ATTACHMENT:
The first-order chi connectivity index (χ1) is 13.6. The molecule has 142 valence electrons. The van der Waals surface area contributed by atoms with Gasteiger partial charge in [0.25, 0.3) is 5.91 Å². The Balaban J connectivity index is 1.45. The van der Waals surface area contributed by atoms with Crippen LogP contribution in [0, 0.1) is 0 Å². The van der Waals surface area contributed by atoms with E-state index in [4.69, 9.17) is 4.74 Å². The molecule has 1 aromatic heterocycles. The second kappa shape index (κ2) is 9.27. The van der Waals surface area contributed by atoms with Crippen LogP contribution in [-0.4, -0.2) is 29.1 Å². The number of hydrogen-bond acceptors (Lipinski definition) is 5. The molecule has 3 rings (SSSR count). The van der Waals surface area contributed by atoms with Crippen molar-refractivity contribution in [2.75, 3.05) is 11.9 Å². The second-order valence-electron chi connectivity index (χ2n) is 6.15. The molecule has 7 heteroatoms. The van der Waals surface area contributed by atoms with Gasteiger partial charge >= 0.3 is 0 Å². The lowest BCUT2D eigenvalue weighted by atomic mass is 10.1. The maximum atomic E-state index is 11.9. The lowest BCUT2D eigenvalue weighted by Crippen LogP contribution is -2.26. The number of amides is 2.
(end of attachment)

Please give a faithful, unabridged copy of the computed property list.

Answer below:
The first-order chi connectivity index (χ1) is 13.6. The molecule has 142 valence electrons. The van der Waals surface area contributed by atoms with Gasteiger partial charge in [0.25, 0.3) is 5.91 Å². The Balaban J connectivity index is 1.45. The van der Waals surface area contributed by atoms with Crippen LogP contribution in [0, 0.1) is 0 Å². The van der Waals surface area contributed by atoms with E-state index in [4.69, 9.17) is 4.74 Å². The molecule has 1 aromatic heterocycles. The second kappa shape index (κ2) is 9.27. The van der Waals surface area contributed by atoms with Crippen LogP contribution in [-0.4, -0.2) is 29.1 Å². The number of hydrogen-bond acceptors (Lipinski definition) is 5. The molecule has 3 rings (SSSR count). The van der Waals surface area contributed by atoms with Crippen molar-refractivity contribution in [2.75, 3.05) is 11.9 Å². The second-order valence-electron chi connectivity index (χ2n) is 6.15. The molecule has 7 heteroatoms. The van der Waals surface area contributed by atoms with Gasteiger partial charge >= 0.3 is 0 Å². The lowest BCUT2D eigenvalue weighted by atomic mass is 10.1. The maximum atomic E-state index is 11.9. The lowest BCUT2D eigenvalue weighted by Crippen LogP contribution is -2.26. The number of amides is 2.